Beaches may have serious hazards. Sudden drop-offs, sharp rocks, unpredictable weather and unexpected waves heighten the risk of swimming in a lake.
Know the Flags
Swim zones are marked at each end by red and yellow flags. Lifeguards know swim zones, including the:
Boats and personal watercraft are not permitted in swim zones.
Lifeguards fly coloured flags to define the water conditions.
Green flags indicate low hazard conditions good for all swimmers.
Yellow flags indicate moderate hazards are present like rough water, and/or strong off-shore winds. Only experienced swimmers should consider swimming. Use caution.
Red flags indicate high hazard conditions like extreme wave actions and/or currents and/or E.coli counts over 100 per 100ml. Swimming is not advised.
No flags indicate that there are no lifeguards on duty.
How to stay safe
Stay within arm’s reach
Children must be directly supervised by their caregiver. Toddlers and young children are mobile and curious and they can be easily overwhelmed by water conditions.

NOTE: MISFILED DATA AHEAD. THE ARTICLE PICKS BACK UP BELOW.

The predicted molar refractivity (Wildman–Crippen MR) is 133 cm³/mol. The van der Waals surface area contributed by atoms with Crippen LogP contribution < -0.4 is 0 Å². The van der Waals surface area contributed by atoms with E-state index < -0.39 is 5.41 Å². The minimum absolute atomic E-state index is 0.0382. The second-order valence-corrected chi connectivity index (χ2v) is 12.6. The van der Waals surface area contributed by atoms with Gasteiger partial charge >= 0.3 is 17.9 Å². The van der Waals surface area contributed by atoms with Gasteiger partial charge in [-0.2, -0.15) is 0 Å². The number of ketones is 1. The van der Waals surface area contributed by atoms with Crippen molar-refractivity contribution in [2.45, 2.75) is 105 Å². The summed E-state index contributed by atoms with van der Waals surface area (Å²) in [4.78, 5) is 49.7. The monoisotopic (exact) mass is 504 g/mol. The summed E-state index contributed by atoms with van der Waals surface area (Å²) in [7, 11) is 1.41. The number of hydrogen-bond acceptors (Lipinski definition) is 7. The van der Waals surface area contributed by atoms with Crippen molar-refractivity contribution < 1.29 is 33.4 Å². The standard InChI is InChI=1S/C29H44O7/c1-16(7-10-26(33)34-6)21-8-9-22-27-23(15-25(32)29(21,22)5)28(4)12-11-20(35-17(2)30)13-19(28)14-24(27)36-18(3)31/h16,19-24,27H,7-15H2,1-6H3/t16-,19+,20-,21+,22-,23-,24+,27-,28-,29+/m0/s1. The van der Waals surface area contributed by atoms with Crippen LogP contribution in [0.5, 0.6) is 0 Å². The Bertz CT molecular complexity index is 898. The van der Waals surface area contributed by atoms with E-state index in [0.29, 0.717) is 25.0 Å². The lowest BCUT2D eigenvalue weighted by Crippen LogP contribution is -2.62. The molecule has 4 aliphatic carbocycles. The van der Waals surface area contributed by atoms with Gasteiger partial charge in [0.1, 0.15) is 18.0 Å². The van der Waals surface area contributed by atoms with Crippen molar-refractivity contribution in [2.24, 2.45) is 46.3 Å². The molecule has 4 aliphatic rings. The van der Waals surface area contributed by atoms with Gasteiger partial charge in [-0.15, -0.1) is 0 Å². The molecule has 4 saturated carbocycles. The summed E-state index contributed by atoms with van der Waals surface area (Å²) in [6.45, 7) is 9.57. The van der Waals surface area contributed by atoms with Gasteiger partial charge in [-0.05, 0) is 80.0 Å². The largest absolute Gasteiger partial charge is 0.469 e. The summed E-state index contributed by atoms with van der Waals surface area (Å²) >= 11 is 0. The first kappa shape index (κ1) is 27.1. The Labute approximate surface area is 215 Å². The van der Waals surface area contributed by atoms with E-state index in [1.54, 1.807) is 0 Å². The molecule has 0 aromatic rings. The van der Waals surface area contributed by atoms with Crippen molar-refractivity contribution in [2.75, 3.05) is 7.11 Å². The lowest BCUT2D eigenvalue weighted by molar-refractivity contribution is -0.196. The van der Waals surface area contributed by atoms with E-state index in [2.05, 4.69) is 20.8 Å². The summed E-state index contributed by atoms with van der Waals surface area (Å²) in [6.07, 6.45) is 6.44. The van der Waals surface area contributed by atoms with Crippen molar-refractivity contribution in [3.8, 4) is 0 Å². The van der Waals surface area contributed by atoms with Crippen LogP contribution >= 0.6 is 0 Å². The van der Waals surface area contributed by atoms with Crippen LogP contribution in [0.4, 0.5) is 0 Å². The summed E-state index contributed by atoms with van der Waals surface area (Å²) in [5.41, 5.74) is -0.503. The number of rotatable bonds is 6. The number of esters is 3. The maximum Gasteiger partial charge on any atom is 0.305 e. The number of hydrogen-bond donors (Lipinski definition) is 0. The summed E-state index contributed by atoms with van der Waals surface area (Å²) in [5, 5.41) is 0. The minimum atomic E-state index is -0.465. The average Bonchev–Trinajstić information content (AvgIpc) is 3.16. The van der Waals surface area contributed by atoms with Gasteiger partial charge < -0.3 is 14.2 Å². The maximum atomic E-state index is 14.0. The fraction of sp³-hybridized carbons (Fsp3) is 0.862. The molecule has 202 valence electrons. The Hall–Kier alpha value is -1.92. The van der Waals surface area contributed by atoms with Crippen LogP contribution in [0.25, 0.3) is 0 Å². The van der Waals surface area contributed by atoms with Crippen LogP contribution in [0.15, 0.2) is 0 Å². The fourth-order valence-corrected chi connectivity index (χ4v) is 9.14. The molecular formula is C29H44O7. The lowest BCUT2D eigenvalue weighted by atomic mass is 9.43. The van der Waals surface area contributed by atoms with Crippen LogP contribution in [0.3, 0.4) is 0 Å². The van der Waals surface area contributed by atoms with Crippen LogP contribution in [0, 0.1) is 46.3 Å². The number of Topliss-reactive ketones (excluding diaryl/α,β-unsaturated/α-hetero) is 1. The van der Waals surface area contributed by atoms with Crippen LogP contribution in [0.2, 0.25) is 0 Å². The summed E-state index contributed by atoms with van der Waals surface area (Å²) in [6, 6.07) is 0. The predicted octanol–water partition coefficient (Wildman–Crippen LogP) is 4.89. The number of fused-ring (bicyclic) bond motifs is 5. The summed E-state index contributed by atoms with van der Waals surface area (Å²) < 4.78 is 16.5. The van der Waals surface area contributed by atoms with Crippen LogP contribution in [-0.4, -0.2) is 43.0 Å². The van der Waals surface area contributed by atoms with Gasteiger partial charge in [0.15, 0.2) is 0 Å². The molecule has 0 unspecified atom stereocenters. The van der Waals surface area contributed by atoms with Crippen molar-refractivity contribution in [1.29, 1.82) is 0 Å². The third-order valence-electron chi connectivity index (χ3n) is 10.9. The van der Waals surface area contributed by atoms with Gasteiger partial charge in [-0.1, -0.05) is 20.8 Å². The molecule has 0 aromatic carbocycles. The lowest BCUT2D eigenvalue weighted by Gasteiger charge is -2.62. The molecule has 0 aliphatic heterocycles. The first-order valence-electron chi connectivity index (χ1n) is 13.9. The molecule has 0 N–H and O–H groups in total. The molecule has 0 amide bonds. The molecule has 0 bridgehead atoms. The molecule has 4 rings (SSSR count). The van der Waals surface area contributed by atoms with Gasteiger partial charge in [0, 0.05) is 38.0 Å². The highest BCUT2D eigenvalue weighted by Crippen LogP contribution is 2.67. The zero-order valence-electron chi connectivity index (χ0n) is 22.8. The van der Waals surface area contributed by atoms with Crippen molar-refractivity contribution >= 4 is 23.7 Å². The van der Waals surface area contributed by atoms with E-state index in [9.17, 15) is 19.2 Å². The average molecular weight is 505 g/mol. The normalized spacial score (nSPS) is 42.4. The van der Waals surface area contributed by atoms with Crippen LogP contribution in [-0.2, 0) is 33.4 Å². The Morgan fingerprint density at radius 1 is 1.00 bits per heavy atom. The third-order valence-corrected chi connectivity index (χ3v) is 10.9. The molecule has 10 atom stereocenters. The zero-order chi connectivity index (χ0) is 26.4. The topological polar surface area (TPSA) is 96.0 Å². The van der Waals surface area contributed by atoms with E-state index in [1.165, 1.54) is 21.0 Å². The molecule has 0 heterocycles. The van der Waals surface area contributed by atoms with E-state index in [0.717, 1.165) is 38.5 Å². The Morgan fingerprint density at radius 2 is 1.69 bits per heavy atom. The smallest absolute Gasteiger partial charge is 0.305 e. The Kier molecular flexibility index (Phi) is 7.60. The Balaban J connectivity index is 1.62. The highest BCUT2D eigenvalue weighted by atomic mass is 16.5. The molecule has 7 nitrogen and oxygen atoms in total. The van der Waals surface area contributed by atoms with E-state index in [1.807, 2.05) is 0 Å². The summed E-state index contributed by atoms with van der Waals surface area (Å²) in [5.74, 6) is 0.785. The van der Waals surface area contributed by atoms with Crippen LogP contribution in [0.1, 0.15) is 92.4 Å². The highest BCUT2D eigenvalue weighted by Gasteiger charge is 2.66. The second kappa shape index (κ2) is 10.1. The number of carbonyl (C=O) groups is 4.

According to the Royal Lifesaving Society of Canada, it only takes 10-30 seconds for a drowning to occur.
Never swim alone
Always swim with a buddy. The person you are with may be your only lifeline for help.
Be aware of your own limits
Swimming conditions at Toronto beaches can be unpredictable. Unlike a predictable pool, the lake can be calm and gentle one minute before turning rough and dangerous the next. Know your limits and do not put yourself in a potentially dangerous situation.
Operate powerboats responsibly – don’t speed close to shore, slow down when the water is choppy
Slow your speed and exercise caution when operating a boat near a swim zone or a beach. Swimmers may stray outside the designated swim zones and are tough to see if you’re going too fast or not paying attention
Be courteous to other beach users. Noise generated by boats going at high speeds can be disruptive to others
Be aware of the wake from your boat. Nearby swimmers and other small craft may be overwhelmed by the waves